Restoration of James Wyatt’s Darnley Mausoleum Recognized

Posted in on site, the 18th century in the news by Editor on December 19, 2009

Now in the hands of the UK’s National Trust, the Darnley Mausoleum at Cobham Park is the recipient of this year’s Country House of the Year Award from from Country Life (2 December 2009). From the magazine’s website:

Country House of the Year — The Darnley Mausoleum, Cobham, Kent

James Wyatt, Darnley Mausoleum at Cobham Park 1786 (Photo: Wikimedia Commons)

Built on the instructions of the 3rd Earl of Darnley in 1786, this mausoleum is one of the great masterpieces of the architect James Wyatt. The story of its recent restoration as part of an £8 million project to revive the whole park at Cobham is one of the most heartening of recent years. It has been effected through a remarkably complex partnership of bodies, including Gravesham Borough Council, Cobham Hall, English Heritage, Union Railways, Natural England, Kent County Council, the Woodland Trust and the National Trust. Following the break-up of the Cobham estate in 1957, the mausoleum became neglected, and the construction of the M2 motorway in 1963 made it a magnet for joyriders and vandals. The nadir of its fortunes came on Guy Fawkes Night in 1980, when the crypt was packed with petrol cans and tyres and ignited. The subsequent explosion reduced the interior to ruin. Stimulus for the project came from compensation money paid out when the Channel Tunnel Railway Link cut through the northern edge of Cobham Park. A trust was set up to drive forward the restoration as part of a more ambitious park project. The architect for the restoration was Purcell Miller Tritton, the main contractor was Paye, and Worthington Stone Carving has been responsible for the admirable masonry repairs and replacements to the mausoleum. The architectural work was underpinned by historical research by Roger Bowdler of English Heritage. Having been awarded Heritage Lottery funding in 2003, the restored mausoleum was handed over to the National Trust this year and is open to the public.

Vanbrugh’s Seaton Delaval Hall Saved

Posted in the 18th century in the news by Editor on December 18, 2009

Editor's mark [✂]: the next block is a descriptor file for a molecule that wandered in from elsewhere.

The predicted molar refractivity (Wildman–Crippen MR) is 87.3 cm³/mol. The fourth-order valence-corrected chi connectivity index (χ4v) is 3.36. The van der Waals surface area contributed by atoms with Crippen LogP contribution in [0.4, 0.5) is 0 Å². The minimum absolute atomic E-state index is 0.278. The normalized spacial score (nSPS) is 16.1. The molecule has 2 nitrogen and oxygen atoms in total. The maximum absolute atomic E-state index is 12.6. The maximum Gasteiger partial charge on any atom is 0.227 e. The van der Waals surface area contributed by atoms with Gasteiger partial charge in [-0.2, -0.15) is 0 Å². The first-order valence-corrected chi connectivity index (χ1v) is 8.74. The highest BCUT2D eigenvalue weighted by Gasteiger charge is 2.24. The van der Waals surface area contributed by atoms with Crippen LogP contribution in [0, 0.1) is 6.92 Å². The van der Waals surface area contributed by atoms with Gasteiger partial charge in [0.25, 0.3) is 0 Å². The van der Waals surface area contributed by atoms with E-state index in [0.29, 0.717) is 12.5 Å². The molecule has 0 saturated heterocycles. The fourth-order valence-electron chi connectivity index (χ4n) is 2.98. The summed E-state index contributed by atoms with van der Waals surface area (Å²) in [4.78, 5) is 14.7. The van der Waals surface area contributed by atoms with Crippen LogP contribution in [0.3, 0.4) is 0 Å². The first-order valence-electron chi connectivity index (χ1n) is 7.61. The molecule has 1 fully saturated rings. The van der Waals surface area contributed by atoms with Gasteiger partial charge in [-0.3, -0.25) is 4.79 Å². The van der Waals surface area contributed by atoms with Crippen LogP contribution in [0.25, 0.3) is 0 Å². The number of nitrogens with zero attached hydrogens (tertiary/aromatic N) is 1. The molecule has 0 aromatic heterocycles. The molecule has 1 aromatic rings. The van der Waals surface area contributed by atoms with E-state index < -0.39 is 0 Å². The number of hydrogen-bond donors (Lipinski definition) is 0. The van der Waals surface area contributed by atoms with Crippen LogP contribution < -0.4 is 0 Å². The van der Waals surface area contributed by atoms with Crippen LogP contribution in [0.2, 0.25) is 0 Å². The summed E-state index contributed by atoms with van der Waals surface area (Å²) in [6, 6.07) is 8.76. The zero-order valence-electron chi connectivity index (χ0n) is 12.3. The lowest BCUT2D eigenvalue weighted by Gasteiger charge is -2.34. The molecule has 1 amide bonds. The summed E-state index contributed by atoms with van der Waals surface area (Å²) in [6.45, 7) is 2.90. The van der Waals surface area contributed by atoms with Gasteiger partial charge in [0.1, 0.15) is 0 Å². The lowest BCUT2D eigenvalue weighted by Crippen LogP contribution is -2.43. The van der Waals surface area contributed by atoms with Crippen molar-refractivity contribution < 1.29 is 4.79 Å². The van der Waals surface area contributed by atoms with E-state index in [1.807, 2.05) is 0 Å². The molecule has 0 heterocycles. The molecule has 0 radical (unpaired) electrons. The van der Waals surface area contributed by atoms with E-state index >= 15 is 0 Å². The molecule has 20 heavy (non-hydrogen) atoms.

As reported by Martin Bailey in The Art Newspaper, 17 December 2009:

John Vanbrugh, Seaton Delaval Hall, finished in 1731, engraving from Colen Campbell, "Vitruvius Britannicus," vol. 3, 1725 (Photo: Wikimedia Commons)

Seaton Delaval Hall, near Blyth in Northumberland, has been acquired by the National Trust, along with its contents. Completed in 1731, it was designed by Sir John Vanbrugh and is Britain’s most important baroque country house. The central block suffered a devastating fire in 1822, and it was not until 1980 that there was a major restoration, undertaken by the 22nd Baron Hastings (Edward Delaval Henry Astley) .

The 22nd Baron and his wife both died in 2007, and the hall and land (worth approximately £3.5m) have now been accepted in lieu of £1.7m of inheritance tax and the contents in lieu of a further £3.2m of tax. This is the first acceptance in lieu (Ail) deal for a historic house since 1984, when Calke Abbey was saved.

Photo from "The Seaton Delaval Journal"

The National Trust has put in £6.9m to create an endowment fund to care for the estate in perpetuity (its largest ever initial contribution for a country house). A further £3m has been raised from outside sources to cover the immediate costs of opening the property to visitors. Of this, £1m came from One North East, the regional development agency.

The Ail deal has led to the acquisition of 199 items, including a portrait of Admiral George Delaval by Sir Godfrey Kneller, a Queen Anne suite of seat furniture and two lead life-size sculptures after Giambologna by the John Cheere workshop. The Art Fund is giving £100,000 for the Fairfax Jewel (which has three painted enamel roundels) and a marble bust of Charles II by Sir John Bushnell. . .

For the full article, click here»

◊  ◊  ◊  ◊  ◊

Additional coverage can be found at the National Trust, Apollo Magazine, Artdaily.org, the Guardian, and the Seaton Delaval Journal.

%d bloggers like this: